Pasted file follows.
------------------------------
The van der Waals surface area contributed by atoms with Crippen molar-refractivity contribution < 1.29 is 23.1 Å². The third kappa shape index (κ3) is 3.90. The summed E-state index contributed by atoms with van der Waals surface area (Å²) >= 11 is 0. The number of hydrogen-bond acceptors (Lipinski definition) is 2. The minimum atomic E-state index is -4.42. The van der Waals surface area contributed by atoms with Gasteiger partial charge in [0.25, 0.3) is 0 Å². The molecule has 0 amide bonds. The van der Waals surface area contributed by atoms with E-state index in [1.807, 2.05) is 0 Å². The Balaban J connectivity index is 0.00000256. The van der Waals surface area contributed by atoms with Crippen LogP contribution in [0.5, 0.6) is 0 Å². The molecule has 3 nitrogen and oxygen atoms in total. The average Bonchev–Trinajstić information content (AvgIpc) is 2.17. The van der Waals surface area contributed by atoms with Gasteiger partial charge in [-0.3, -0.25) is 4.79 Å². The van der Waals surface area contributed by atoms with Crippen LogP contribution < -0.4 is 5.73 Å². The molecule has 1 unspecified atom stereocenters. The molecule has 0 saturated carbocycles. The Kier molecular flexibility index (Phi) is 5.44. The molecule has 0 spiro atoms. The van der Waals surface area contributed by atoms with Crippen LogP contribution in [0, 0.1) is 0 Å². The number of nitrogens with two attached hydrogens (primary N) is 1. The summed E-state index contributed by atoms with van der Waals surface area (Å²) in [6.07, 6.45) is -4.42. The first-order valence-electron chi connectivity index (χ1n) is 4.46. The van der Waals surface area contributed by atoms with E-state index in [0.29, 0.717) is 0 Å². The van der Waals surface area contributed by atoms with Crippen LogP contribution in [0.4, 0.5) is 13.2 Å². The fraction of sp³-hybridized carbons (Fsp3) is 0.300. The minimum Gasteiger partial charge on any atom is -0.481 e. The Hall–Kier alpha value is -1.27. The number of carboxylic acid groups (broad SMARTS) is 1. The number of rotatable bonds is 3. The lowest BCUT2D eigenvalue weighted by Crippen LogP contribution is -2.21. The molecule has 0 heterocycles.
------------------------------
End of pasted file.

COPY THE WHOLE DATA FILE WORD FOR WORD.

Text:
The van der Waals surface area contributed by atoms with Crippen molar-refractivity contribution < 1.29 is 23.1 Å². The third kappa shape index (κ3) is 3.90. The summed E-state index contributed by atoms with van der Waals surface area (Å²) >= 11 is 0. The number of hydrogen-bond acceptors (Lipinski definition) is 2. The minimum atomic E-state index is -4.42. The van der Waals surface area contributed by atoms with Gasteiger partial charge in [0.25, 0.3) is 0 Å². The molecule has 0 amide bonds. The van der Waals surface area contributed by atoms with E-state index in [1.807, 2.05) is 0 Å². The Balaban J connectivity index is 0.00000256. The van der Waals surface area contributed by atoms with Crippen LogP contribution in [0.5, 0.6) is 0 Å². The molecule has 3 nitrogen and oxygen atoms in total. The average Bonchev–Trinajstić information content (AvgIpc) is 2.17. The van der Waals surface area contributed by atoms with Gasteiger partial charge in [-0.3, -0.25) is 4.79 Å². The van der Waals surface area contributed by atoms with Crippen LogP contribution < -0.4 is 5.73 Å². The molecule has 1 unspecified atom stereocenters. The molecule has 0 saturated carbocycles. The Kier molecular flexibility index (Phi) is 5.44. The molecule has 0 spiro atoms. The van der Waals surface area contributed by atoms with Crippen LogP contribution in [0, 0.1) is 0 Å². The number of nitrogens with two attached hydrogens (primary N) is 1. The summed E-state index contributed by atoms with van der Waals surface area (Å²) in [6.07, 6.45) is -4.42. The first-order valence-electron chi connectivity index (χ1n) is 4.46. The van der Waals surface area contributed by atoms with E-state index in [0.29, 0.717) is 0 Å². The van der Waals surface area contributed by atoms with Crippen LogP contribution in [0.4, 0.5) is 13.2 Å². The fraction of sp³-hybridized carbons (Fsp3) is 0.300. The minimum Gasteiger partial charge on any atom is -0.481 e. The Hall–Kier alpha value is -1.27. The number of carboxylic acid groups (broad SMARTS) is 1. The number of rotatable bonds is 3. The lowest BCUT2D eigenvalue weighted by Crippen LogP contribution is -2.21. The molecule has 0 heterocycles.